Well, Jayprakash expressed an interest so I thought I'd write this up a bit here. A fuller writeup is at my blog at The sky above the port was the color of television, tuned to a dead channel. Pechorin?s Journal
I recently finished William Gibson's Neuromancer, a 1984 novel that I have read before but had to an extent forgotten. It was a pleasurable reread, the novel was both fresher and more intense than I had recalled, having a real immediacy to it which I think helps explain why it shook up what was in my view at the time a relatively moribund SF scene.
Essentially Neuromancer is a work of near future science fiction which uses genre techniques and tropes taken from noir fiction to reinvigorate the form. A group of lowlives take on a big score, a heist essentially, in the process getting enmeshed in the plans of the privileged and secluded rich and becoming caught in a web of betrayal. A plot that could come from any noir novel, but not from that many sf novels.
Gibson uses noir techniques in a number of ways, evocation of place features heavily in the work with some of its best scenes being descriptive ones, as Gibson brings to life near future Japan (depressingly similar to the uglier parts of modern day Japan), a range of characterless international hotels of a type I have sadly stayed in too often while on business and eventually an orbital hotel and business complex reminiscent of a space based Las Vegas which contains a luxury villa for a family which reminded me rather of The Big Sleep's Sternwood family. Gibson is skilled at bringing a description to fairly vivid life using relatively few words, and often implies far greater detail than is actually present, a strength I think of the novel.
Noir also I think influences the depiction of violence in the novel (and it is a fairly violent novel) as something brutal and ugly yet horribly quotidian, and a strong theme of dehumanisation as people are turned into tools by the corporate interests and rich and connected patrons whom they serve.
The novel is in many ways curiously undated, some references do show its age (D&Desque computer games, the ascendancy of Japan) but much of it remains surprisingly current. The depiction of Cyberspace, Gibson's great invention that helped influence the development of the real world internet, is so unrealistic in the first place (Gibson knew nothing of computers) that it remains as current as it ever was (or ever wasn't). In many ways, it was the irreality of his vision of cyberspace that caused it to become a vision of the possible for many real world programmers, Gibson didn't know what was possible so simply created a vision of what he thought was interesting and others were inspired by it.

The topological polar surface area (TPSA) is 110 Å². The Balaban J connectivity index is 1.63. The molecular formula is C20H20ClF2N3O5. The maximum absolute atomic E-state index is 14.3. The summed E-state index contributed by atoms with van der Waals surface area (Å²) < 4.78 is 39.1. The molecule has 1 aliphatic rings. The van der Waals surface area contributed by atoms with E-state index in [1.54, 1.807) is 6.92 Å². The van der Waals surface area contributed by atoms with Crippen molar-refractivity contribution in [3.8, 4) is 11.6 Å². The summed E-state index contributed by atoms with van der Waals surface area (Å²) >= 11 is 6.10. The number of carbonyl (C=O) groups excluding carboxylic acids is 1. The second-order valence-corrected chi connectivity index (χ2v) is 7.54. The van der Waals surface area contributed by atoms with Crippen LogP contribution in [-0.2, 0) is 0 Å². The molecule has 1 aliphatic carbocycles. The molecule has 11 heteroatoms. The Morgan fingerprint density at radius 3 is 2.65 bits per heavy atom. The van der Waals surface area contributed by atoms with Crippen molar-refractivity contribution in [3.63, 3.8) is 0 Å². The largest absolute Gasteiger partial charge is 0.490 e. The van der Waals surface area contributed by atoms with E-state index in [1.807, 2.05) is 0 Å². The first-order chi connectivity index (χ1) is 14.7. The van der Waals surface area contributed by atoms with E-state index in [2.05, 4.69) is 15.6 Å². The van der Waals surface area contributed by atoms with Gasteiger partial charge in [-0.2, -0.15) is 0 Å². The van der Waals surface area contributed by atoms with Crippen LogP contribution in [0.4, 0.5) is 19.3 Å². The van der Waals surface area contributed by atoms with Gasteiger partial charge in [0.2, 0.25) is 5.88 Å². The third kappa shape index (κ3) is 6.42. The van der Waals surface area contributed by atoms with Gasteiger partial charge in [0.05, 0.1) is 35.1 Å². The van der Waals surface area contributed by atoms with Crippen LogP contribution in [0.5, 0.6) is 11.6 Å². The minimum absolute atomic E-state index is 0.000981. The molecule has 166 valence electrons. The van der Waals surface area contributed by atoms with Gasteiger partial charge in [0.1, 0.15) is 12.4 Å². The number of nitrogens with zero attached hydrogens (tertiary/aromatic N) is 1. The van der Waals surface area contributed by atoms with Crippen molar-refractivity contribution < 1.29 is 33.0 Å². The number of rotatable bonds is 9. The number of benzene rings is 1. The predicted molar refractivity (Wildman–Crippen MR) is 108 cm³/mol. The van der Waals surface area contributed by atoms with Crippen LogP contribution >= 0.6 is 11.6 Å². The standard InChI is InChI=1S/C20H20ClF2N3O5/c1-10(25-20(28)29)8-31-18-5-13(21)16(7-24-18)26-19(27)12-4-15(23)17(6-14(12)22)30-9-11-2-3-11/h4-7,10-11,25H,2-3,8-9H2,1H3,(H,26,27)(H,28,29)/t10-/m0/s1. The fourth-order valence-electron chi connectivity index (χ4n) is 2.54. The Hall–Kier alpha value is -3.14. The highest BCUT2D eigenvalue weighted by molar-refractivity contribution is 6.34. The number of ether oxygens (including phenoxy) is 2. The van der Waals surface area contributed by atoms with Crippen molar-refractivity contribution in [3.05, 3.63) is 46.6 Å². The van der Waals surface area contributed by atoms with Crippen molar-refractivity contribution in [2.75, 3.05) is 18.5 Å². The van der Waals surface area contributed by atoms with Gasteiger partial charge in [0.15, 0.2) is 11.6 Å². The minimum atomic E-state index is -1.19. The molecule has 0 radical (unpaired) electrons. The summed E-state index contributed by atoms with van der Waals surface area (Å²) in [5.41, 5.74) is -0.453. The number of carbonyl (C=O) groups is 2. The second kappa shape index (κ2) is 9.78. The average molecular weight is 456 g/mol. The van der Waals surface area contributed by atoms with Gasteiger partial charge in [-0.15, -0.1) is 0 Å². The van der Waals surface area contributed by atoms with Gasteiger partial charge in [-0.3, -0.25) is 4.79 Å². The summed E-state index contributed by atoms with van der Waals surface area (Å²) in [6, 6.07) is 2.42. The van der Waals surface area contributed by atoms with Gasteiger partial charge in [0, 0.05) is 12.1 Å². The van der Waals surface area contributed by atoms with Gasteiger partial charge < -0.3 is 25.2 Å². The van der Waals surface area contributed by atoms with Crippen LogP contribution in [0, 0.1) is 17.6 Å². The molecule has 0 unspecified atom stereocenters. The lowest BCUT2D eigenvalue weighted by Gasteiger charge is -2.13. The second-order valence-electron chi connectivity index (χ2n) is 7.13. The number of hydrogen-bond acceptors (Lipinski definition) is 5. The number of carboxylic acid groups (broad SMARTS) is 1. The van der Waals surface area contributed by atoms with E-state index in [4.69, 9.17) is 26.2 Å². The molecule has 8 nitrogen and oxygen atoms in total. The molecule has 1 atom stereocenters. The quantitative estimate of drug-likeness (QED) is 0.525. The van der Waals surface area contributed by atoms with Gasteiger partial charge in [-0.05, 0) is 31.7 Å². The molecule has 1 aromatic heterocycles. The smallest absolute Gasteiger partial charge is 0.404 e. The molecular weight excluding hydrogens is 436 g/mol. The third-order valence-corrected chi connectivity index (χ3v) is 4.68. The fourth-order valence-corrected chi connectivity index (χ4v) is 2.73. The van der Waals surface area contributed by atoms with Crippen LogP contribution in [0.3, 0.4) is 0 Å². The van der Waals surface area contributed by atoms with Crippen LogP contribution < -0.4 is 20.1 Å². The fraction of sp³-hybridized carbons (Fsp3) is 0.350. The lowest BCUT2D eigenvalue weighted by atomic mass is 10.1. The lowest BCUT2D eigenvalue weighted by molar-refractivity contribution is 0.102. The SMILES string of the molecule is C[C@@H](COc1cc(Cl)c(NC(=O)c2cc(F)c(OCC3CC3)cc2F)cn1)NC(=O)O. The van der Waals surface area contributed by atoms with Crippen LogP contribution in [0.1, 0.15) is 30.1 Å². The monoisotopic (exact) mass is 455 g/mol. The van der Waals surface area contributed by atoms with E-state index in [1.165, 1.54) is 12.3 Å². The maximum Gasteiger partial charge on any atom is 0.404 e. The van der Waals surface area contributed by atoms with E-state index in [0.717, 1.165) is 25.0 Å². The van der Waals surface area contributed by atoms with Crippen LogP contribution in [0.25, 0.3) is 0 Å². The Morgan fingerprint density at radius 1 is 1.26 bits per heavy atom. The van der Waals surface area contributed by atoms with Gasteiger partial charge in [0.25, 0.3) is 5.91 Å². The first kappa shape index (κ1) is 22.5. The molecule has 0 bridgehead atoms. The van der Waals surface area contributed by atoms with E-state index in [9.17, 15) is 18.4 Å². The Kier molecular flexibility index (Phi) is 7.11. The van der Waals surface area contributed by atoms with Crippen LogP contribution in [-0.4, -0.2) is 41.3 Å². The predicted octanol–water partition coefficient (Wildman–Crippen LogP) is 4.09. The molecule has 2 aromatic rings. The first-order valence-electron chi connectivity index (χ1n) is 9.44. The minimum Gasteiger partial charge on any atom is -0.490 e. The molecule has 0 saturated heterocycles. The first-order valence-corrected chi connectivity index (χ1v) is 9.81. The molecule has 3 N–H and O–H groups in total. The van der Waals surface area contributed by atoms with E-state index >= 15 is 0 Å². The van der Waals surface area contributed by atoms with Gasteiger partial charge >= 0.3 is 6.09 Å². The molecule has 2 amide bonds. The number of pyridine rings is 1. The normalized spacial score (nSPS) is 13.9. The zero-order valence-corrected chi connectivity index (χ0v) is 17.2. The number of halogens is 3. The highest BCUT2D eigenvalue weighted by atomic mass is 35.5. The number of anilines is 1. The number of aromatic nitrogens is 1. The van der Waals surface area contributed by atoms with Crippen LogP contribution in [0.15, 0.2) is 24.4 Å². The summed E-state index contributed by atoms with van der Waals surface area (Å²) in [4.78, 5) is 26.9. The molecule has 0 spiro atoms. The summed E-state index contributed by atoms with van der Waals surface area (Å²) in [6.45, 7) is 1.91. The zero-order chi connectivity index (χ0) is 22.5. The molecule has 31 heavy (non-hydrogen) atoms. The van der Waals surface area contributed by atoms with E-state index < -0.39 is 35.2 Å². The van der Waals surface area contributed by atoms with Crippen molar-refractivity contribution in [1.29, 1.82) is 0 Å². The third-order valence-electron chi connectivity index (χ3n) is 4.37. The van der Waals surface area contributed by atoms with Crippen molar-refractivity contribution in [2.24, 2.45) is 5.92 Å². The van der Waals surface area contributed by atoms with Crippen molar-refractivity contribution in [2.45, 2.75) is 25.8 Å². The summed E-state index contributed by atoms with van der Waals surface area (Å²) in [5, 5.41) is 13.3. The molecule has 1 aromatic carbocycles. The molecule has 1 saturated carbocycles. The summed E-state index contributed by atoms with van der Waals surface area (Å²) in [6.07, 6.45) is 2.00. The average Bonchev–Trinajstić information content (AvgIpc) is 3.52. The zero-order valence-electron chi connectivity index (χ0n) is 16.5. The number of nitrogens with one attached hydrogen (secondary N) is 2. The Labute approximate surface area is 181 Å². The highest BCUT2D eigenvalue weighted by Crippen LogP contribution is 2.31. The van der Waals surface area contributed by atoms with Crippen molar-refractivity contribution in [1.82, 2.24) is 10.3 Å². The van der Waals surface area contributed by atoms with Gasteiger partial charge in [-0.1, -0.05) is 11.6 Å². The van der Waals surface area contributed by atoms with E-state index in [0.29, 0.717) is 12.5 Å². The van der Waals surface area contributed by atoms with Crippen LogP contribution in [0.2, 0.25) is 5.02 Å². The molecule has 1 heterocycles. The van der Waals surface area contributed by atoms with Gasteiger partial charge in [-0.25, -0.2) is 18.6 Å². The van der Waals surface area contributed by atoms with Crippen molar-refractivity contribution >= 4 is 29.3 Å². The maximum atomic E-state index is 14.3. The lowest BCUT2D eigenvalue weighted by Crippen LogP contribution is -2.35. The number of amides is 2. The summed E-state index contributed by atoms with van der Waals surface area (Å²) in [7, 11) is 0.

In terms of technique, it is also a very accessible novel given it deals in such fairly hard sf concepts as AI, computing, modifying human capabilities and near space colonisation. In part this is because Gibson opens his novel with an intentionally familiar future in which the elements of the new are easily and instantly understood and are mixed in with elements that are already very recognisable. This then creates a verisimilitude which encourages trust in the reader and allows Gibson later to introduce more radical forms of new technology or social development.
In terms of weaknesses, characterisation is not really Gibson's strong point (something I failed to bring out in my blog entry come to think of it), but I wouldn't recommend anyone go to SF for studies of character. To do so is rather akin to going to literary fiction and looking for examinations of the impact of new technologies on society, you may get lucky but really you're hanging out in the wrong neighbourhood. Equally, there is the occasional infodump and Gibson is fond of exposition. Often successfully in my view, many of my favourite passages were essentially expository, but for some it will be an issue.
For me, Neuromancer was an exciting and rewarding read, a vision of a future which is depressingly similar to our past and present in its portrayal of a society where money and power can take one beyond the range of ordinary humanity and in which crime can be a way to leapfrog the constraints of civil society but at potentially terrible risk. It's a work which I think Chandler would have recognised, and though Gibson isn't nearly the prose stylist Chandler is (few are frankly, it's an unfair comparison) the tradition is I think there. It's also a novel which helped change the real world, by inspiring people with its vision of a future that though bleak contains wonders, and wonders that some then sought to create.
Neuromancer is a hugely influential novel in sf, in my view it should be issued in the Penguin Modern Classics range along such novels as We (which also helped create a genre). Cutting edge science fiction novels such as Altered Carbon (The long habit of living Pechorin?s Journal) or River of Gods (It is the light of Brahma Pechorin?s Journal) would not exist without it, indeed much that is most interesting in contemporary sf would not exist without it, and I think if you have any interest in the sf field at all or a sufficient interest in noir to see where it goes to at the edges, Neuromancer is well worth a read. If, however, your preference is for carefuly honed prose and finely observed characterisation, it may not be your best choice since those are not its goals as a work.